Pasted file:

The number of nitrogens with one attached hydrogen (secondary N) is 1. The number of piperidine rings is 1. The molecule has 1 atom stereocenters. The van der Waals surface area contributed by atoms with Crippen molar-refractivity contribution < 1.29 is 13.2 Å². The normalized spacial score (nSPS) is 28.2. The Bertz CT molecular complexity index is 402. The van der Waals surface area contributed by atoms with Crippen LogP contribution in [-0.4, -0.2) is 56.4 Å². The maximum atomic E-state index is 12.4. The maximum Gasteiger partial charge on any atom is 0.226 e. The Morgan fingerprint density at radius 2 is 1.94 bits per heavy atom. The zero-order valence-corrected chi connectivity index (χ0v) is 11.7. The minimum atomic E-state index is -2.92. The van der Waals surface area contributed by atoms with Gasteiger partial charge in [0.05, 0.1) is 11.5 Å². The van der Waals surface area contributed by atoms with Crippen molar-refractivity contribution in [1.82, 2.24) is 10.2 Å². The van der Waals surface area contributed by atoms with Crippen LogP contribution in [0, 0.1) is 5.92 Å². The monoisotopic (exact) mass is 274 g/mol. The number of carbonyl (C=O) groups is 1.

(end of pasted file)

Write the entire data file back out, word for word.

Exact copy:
The number of nitrogens with one attached hydrogen (secondary N) is 1. The number of piperidine rings is 1. The molecule has 1 atom stereocenters. The van der Waals surface area contributed by atoms with Crippen molar-refractivity contribution < 1.29 is 13.2 Å². The normalized spacial score (nSPS) is 28.2. The Bertz CT molecular complexity index is 402. The van der Waals surface area contributed by atoms with Crippen LogP contribution in [-0.4, -0.2) is 56.4 Å². The maximum atomic E-state index is 12.4. The maximum Gasteiger partial charge on any atom is 0.226 e. The Morgan fingerprint density at radius 2 is 1.94 bits per heavy atom. The zero-order valence-corrected chi connectivity index (χ0v) is 11.7. The minimum atomic E-state index is -2.92. The van der Waals surface area contributed by atoms with Gasteiger partial charge in [0.05, 0.1) is 11.5 Å². The van der Waals surface area contributed by atoms with Crippen molar-refractivity contribution in [1.82, 2.24) is 10.2 Å². The van der Waals surface area contributed by atoms with Crippen LogP contribution in [0, 0.1) is 5.92 Å². The monoisotopic (exact) mass is 274 g/mol. The number of carbonyl (C=O) groups is 1.